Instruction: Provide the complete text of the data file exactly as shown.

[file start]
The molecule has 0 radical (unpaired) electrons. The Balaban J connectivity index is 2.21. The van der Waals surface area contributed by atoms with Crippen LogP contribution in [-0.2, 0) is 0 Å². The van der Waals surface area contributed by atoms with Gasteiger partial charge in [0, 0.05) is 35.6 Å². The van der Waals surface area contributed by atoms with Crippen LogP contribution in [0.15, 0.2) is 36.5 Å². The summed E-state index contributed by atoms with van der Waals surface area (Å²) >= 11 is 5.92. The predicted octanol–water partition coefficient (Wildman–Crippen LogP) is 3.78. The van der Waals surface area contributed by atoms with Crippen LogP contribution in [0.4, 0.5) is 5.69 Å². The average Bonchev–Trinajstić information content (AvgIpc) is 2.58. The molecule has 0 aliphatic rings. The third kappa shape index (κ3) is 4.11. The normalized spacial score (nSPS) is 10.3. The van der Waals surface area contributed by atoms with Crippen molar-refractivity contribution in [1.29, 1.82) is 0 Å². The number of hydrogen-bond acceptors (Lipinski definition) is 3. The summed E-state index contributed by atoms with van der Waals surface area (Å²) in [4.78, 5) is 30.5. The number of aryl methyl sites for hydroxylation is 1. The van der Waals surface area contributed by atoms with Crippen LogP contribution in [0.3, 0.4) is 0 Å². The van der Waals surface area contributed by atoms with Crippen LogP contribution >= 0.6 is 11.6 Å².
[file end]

The molecule has 0 radical (unpaired) electrons. The Balaban J connectivity index is 2.21. The van der Waals surface area contributed by atoms with Crippen LogP contribution in [-0.2, 0) is 0 Å². The van der Waals surface area contributed by atoms with Gasteiger partial charge in [0, 0.05) is 35.6 Å². The van der Waals surface area contributed by atoms with Crippen LogP contribution in [0.15, 0.2) is 36.5 Å². The summed E-state index contributed by atoms with van der Waals surface area (Å²) >= 11 is 5.92. The predicted octanol–water partition coefficient (Wildman–Crippen LogP) is 3.78. The van der Waals surface area contributed by atoms with Crippen LogP contribution in [0.4, 0.5) is 5.69 Å². The average Bonchev–Trinajstić information content (AvgIpc) is 2.58. The molecule has 0 aliphatic rings. The third kappa shape index (κ3) is 4.11. The normalized spacial score (nSPS) is 10.3. The van der Waals surface area contributed by atoms with Crippen molar-refractivity contribution in [1.29, 1.82) is 0 Å². The number of hydrogen-bond acceptors (Lipinski definition) is 3. The summed E-state index contributed by atoms with van der Waals surface area (Å²) in [4.78, 5) is 30.5. The number of aryl methyl sites for hydroxylation is 1. The van der Waals surface area contributed by atoms with Crippen LogP contribution in [0.3, 0.4) is 0 Å². The van der Waals surface area contributed by atoms with Crippen LogP contribution >= 0.6 is 11.6 Å².